The basic rule may perhaps be tersely put as bail, not jail, except where there are circumstances suggestive of fleeing from justice or thwarting the course of justice or creating other troubles in the shape of repeating offences or intimidating witnesses and the like by the petitioner who seeks enlargement on bail from the court. We do not intend to be exhaustive but only illustrative.
Whether bias was caused by complainant also being the investigating officer?
Whether alternate version has been established and what is the effect of lack of independent witnesses?
Whether High Court erred in reversing acquittal in appeal?
(A) What is the scope and essence of the High Court’s appellate jurisdiction against a judgment of acquittal?
(B) What is the extent of reliance upon a document with which the other side was not confronted with during cross-examination?
C) Whether non-examination of independent witnesses vitiates the prosecution case?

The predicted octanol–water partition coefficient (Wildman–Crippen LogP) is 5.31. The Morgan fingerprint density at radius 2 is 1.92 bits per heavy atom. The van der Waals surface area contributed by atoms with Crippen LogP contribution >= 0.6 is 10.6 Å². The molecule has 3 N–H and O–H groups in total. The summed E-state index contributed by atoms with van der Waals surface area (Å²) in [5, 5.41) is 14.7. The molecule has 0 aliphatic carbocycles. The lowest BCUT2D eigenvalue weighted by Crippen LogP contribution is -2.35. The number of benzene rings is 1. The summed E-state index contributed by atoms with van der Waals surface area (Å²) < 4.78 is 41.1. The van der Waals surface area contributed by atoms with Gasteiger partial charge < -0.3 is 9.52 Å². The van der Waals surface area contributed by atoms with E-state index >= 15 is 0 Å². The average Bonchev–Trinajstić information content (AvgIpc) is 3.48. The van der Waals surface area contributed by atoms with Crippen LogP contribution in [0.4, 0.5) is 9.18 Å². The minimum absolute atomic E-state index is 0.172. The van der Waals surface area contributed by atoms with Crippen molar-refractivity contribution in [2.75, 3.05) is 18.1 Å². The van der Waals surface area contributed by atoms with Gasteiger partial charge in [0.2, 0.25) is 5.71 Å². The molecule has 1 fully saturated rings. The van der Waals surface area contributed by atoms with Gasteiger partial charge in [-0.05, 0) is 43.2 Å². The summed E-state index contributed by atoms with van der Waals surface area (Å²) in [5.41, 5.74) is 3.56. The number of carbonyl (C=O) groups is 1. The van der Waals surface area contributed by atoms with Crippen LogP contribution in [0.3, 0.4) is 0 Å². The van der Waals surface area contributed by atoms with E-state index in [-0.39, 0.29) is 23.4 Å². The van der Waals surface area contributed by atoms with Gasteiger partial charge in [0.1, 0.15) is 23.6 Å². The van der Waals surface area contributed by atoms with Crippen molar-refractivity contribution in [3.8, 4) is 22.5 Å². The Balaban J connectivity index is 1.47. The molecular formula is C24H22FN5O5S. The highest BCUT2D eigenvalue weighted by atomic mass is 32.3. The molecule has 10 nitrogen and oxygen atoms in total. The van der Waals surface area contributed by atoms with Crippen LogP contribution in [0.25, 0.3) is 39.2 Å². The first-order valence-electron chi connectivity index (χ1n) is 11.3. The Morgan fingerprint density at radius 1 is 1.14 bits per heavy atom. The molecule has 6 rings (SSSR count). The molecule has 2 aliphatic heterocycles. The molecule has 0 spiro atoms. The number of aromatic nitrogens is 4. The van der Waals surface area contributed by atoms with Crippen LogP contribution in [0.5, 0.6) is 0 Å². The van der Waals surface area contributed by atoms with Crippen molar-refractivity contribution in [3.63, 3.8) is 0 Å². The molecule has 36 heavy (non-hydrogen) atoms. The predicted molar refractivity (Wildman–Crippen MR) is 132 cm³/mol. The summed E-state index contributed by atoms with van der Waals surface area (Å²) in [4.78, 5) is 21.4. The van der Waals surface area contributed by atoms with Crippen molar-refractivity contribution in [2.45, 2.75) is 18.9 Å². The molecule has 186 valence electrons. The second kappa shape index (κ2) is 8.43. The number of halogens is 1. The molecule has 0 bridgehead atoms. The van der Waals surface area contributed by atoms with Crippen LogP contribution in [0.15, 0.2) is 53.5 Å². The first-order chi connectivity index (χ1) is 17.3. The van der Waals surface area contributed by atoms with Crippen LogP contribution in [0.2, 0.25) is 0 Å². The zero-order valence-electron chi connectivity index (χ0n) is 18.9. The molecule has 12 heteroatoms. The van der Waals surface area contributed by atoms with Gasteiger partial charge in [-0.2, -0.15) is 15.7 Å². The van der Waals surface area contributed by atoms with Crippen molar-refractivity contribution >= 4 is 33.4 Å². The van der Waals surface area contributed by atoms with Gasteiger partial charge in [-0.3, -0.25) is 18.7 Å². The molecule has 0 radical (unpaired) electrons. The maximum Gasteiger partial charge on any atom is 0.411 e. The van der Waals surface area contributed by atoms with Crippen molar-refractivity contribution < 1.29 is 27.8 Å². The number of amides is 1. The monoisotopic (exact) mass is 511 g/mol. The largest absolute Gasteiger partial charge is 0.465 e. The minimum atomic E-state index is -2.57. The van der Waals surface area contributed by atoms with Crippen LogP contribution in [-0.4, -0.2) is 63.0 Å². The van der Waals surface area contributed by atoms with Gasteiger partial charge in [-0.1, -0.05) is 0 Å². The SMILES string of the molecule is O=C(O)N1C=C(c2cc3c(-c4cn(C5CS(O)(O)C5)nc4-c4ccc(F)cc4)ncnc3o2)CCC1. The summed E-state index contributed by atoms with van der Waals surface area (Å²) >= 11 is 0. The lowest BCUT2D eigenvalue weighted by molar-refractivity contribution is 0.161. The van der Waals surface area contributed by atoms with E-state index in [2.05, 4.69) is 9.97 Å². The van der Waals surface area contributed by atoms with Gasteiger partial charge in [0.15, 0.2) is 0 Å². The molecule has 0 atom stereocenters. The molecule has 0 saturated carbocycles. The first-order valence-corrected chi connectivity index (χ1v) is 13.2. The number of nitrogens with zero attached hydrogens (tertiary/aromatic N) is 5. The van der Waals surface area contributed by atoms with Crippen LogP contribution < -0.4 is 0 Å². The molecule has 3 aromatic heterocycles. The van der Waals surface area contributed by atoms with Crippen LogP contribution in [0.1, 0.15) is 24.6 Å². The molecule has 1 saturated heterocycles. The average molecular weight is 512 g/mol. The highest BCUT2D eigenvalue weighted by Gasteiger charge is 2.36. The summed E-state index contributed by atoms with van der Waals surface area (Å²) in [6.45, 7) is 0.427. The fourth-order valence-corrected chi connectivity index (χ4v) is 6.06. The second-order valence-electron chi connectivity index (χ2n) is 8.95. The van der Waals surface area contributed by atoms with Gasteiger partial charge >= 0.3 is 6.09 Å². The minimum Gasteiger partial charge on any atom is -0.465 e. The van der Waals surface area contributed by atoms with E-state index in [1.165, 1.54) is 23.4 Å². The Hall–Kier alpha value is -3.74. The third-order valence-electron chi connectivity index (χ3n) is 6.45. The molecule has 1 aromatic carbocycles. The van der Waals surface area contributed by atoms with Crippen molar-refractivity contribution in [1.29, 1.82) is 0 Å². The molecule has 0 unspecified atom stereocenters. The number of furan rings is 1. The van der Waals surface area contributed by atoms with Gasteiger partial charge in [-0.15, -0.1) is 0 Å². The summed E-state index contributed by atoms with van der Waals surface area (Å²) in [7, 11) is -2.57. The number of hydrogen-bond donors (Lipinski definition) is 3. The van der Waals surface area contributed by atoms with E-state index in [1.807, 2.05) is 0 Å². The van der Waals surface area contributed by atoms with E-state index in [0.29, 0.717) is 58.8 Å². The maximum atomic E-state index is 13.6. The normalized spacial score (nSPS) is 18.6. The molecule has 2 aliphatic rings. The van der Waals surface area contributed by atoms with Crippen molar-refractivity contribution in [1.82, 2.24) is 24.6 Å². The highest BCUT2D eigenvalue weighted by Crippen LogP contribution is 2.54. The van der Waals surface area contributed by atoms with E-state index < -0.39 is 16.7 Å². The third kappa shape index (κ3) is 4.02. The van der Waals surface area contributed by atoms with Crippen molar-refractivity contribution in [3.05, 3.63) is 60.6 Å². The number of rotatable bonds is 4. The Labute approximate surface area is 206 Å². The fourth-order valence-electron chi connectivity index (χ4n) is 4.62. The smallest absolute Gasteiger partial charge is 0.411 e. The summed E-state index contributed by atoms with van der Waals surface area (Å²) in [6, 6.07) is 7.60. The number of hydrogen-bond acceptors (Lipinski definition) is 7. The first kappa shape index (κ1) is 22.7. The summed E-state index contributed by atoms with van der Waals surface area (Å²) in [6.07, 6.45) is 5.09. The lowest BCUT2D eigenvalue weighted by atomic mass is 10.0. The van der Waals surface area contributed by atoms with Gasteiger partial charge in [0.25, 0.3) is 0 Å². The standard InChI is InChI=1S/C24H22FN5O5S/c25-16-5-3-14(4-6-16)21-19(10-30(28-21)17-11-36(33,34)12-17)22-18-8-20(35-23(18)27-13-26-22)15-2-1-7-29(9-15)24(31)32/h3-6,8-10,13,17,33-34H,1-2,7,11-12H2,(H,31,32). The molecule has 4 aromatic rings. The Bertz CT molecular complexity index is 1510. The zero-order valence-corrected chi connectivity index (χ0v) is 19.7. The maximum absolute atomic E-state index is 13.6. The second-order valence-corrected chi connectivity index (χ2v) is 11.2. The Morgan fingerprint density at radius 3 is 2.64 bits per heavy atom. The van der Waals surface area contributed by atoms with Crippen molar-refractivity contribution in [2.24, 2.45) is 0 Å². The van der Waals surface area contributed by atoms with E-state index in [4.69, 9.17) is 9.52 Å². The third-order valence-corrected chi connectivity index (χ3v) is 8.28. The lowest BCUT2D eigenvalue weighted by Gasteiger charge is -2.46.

Under Article 142 of the Constitution this Court in exercise of its jurisdiction may pass such decree or make such order as is necessary for doing complete justice in any ’cause’ or ‘matter’ pending before it. The expression “cause” or “matter” would include any proceeding pending in court and it would cover almost every kind of proceeding in court including civil or criminal.
QUANTUM OF PUNISHMENT-The learned counsel for the accused No. 5 was at pains to persuade us that the said accused is now about 70/75 years of age and at this distance of time, it may not be appropriate to send him back to jail. Taking overall view of the matter, we are not impressed by this submission. Even in case of offence under Section 326, IPC, which commended to the High Court, the same was punishable with imprisonment for life or with imprisonment of either description which may extend to ten years and also liable to fine. Had it been a conviction under Section 326, as aforesaid, the sentence of only about five months in the facts of the present case, by no stretch of imagination, was adequate.